I have struggled with WHY for a year and a half now. I will continue to ask, and I know that I will never have an answer. But I have recently decided that maybe it is possible that I wasn’t meant to have Matt for very long. Maybe he came into my life to give me a child. Maybe it is her that I am meant to have. I know that I will never have an answer to such an unthinkable question, but sometimes it brings me comfort to think that maybe he came into my life to make me a mother. And even though the idea of losing him still brings me to my knees, still breaks me down and shatters me over and over again, I am at least able to pick myself back up each time knowing that yes it is true that I lost him, but I had him! Even if only for a fraction of a lifetime. And even though the life I had chosen is gone, in its place is a life that he will always be a part of. I’m still learning how to do all of this; how to be a single mother, how to be a widow. It’s a lot to take on, it’s a lot to handle. There is no one lonelier than a widow. 

But the sun still rises, the tides still change, the moon and the stars still find their way to me when it is dark. So I still live. And I believe now, more than ever, that the most important thing that has ever been given to me is love. So in the wake of my husbands death I did not harden, I became softer, gentler, more willing to open my heart and let others see me. Because my husband saw me, and he loved me. And I don’t want to live the rest of my life without that kind of love.

I struggle to raise a toddler on my own. I struggle knowing that I am not just caring for a child, I’m raising a young woman who will one day make a mark of her own on the world. I want her to be proud of who she is, proud of what she will have done with her life, and proud of where she came from. I want her to be proud of her daddy, because he is someone to be proud of. I can’t fail her in this regard because I can’t fail him. He was the love of my life and he matters. He will always matter, he is her dad. He is my husband. And though I will have to, in time, live a new life that is separate from the one I once knew, the one I struggle to let go of, I will never live my life without him. He gave me her. He gave me everything. He changed my world, he left his mark. And no matter how much I struggle to keep it together (or how many texts my dear friends get when I’m not sure that both my daughter and I will make it through this next tantrum alive!) I know in my heart how much I have, because I know how much I have lost.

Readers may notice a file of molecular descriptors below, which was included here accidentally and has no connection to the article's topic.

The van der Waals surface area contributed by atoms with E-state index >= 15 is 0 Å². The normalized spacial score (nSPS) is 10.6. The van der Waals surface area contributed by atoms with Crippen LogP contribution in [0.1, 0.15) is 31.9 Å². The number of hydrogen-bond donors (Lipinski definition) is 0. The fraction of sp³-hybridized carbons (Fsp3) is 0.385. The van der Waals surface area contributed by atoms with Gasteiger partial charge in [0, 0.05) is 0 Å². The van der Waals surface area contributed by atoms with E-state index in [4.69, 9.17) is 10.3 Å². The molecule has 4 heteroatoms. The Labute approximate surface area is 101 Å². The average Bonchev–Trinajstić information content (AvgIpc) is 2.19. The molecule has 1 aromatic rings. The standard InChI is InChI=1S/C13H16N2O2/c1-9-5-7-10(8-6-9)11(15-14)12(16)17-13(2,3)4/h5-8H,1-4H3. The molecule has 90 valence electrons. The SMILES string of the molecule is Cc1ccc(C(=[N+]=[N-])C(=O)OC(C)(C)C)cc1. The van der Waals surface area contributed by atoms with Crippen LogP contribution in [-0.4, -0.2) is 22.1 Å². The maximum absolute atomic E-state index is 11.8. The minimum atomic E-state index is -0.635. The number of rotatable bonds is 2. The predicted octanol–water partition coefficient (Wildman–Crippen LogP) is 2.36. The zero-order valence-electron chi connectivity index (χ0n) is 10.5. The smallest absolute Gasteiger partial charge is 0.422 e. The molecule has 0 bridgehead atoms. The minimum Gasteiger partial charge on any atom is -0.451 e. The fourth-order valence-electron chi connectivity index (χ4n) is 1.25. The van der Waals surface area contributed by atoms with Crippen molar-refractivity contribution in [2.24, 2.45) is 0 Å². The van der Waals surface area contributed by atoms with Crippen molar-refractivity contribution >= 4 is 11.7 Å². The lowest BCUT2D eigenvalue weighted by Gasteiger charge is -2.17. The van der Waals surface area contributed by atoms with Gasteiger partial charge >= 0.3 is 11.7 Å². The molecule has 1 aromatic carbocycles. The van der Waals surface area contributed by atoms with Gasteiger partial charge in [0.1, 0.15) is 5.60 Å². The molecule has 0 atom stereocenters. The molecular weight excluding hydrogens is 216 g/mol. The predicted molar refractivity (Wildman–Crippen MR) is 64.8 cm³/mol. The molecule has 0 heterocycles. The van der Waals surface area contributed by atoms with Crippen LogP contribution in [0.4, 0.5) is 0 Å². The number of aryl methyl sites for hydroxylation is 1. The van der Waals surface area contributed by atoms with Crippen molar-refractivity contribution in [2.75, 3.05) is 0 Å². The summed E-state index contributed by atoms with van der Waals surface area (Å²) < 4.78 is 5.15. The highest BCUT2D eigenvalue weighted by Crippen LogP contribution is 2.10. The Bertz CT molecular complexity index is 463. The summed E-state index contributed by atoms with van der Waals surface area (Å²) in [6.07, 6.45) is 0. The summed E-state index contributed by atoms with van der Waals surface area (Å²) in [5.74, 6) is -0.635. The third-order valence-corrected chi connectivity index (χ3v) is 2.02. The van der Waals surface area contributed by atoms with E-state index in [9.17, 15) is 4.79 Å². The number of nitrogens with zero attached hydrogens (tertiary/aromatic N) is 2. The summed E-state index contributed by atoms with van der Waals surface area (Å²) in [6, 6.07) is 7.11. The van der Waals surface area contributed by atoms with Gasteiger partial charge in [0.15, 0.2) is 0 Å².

I love my husband. I love my daughter. One day I will love the life that I live now, even though it is not the life I had chosen. I will start by being grateful for the life that I have, and for the life that I once had. He is always here in this new life with me. He is in her. There is no more perfect thing than that.

Something Worse Than the Empty Chair

My heart broke again today. For the hundredth time in the hundredth way, it broke. On a typical morning of a typical family vacation, I fixed my daughter breakfast in the kitchen while my cousin’s husband sat at the table in front of his laptop across from my dad, who also sat in front of his laptop. The two men sitting normally at the breakfast table getting in a little work before relaxing for the day. What a normal sight. Two wonderful people whom I love dearly. And as I looked at them my heart cried. I kept a smile on my face but inside I was screaming. Because that should be my husband sitting in that chair across from my dad. Silently doing the little bit of work that he has to do in order to feel justified to be away from his laptop. That should be my husband in the kitchen on this family vacation. But my husband died. He will never again sit at that table.

I didn’t know this a year ago, but there is something worse than the empty chair at the table. What’s worse is having that chair removed. What’s worse is being the only one in the room who knows how empty that chair is. I have spent a lot of time now learning to be a widow. It’s not easy. I’ve learned to put a smile on my face when my heart is screaming. I wish I could say that I don’t need to do that. I wish I could say that when it hurts I could just say it. But lives have gone on, even mine. But mine is not the same. My life will never be the same, nor would I want it to be.

I cry and it hurts. But I don’t want to stop crying, I don’t want it to stop hurting. Because if that stopped then I would stop feeling. The one thing I never want to do is stop feeling, because his love is always there with me. That’s why this hurts so bad. So I guess what I have to do now is keep doing this. Keep smiling, keep living, keep loving… And sometimes smile when my heart is screaming. Because life did not go on for him, but it goes on for them. And as broken as I am that he does not sit at the table with them, they are at the table. And it is ok that I have to remind myself to be grateful for that, as long as I remain grateful. As long as I remember to be grateful.

Life is short. Life is hard. Life is beautiful. Keep going even when it barely seems worth it. It won’t get easier, it won’t get longer, but it will get more beautiful if you insist on making it beautiful.

The Second Year is not Harder, it is Different